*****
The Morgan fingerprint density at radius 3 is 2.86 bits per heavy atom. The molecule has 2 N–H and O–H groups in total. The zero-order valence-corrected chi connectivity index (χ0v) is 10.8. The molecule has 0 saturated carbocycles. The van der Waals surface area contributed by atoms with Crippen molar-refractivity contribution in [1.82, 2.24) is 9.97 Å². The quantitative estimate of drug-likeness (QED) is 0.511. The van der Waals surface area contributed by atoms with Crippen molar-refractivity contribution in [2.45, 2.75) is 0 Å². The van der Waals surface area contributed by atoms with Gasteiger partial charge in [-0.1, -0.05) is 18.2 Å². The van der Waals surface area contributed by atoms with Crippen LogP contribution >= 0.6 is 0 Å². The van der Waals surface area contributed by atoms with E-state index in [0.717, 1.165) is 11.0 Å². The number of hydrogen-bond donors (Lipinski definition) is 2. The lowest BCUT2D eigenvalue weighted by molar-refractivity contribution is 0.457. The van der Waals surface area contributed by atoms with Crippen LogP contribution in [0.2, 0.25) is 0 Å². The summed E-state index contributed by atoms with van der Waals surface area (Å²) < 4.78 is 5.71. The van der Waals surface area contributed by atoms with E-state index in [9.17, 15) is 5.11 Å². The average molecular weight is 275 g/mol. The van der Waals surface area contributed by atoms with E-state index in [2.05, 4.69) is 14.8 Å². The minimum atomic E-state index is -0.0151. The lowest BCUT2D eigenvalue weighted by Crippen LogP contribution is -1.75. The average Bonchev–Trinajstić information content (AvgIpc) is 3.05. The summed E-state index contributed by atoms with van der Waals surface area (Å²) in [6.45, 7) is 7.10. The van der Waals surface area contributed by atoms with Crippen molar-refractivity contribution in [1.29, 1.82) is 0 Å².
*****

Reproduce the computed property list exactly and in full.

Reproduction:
The Morgan fingerprint density at radius 3 is 2.86 bits per heavy atom. The molecule has 2 N–H and O–H groups in total. The zero-order valence-corrected chi connectivity index (χ0v) is 10.8. The molecule has 0 saturated carbocycles. The van der Waals surface area contributed by atoms with Crippen molar-refractivity contribution in [1.82, 2.24) is 9.97 Å². The quantitative estimate of drug-likeness (QED) is 0.511. The van der Waals surface area contributed by atoms with Crippen molar-refractivity contribution in [2.45, 2.75) is 0 Å². The van der Waals surface area contributed by atoms with Gasteiger partial charge in [-0.1, -0.05) is 18.2 Å². The van der Waals surface area contributed by atoms with Crippen LogP contribution >= 0.6 is 0 Å². The van der Waals surface area contributed by atoms with E-state index in [0.717, 1.165) is 11.0 Å². The number of hydrogen-bond donors (Lipinski definition) is 2. The lowest BCUT2D eigenvalue weighted by molar-refractivity contribution is 0.457. The van der Waals surface area contributed by atoms with Crippen LogP contribution in [0.2, 0.25) is 0 Å². The summed E-state index contributed by atoms with van der Waals surface area (Å²) < 4.78 is 5.71. The van der Waals surface area contributed by atoms with E-state index in [9.17, 15) is 5.11 Å². The average molecular weight is 275 g/mol. The van der Waals surface area contributed by atoms with E-state index in [2.05, 4.69) is 14.8 Å². The minimum atomic E-state index is -0.0151. The lowest BCUT2D eigenvalue weighted by Crippen LogP contribution is -1.75. The average Bonchev–Trinajstić information content (AvgIpc) is 3.05. The summed E-state index contributed by atoms with van der Waals surface area (Å²) in [6.45, 7) is 7.10. The van der Waals surface area contributed by atoms with Crippen molar-refractivity contribution in [1.29, 1.82) is 0 Å².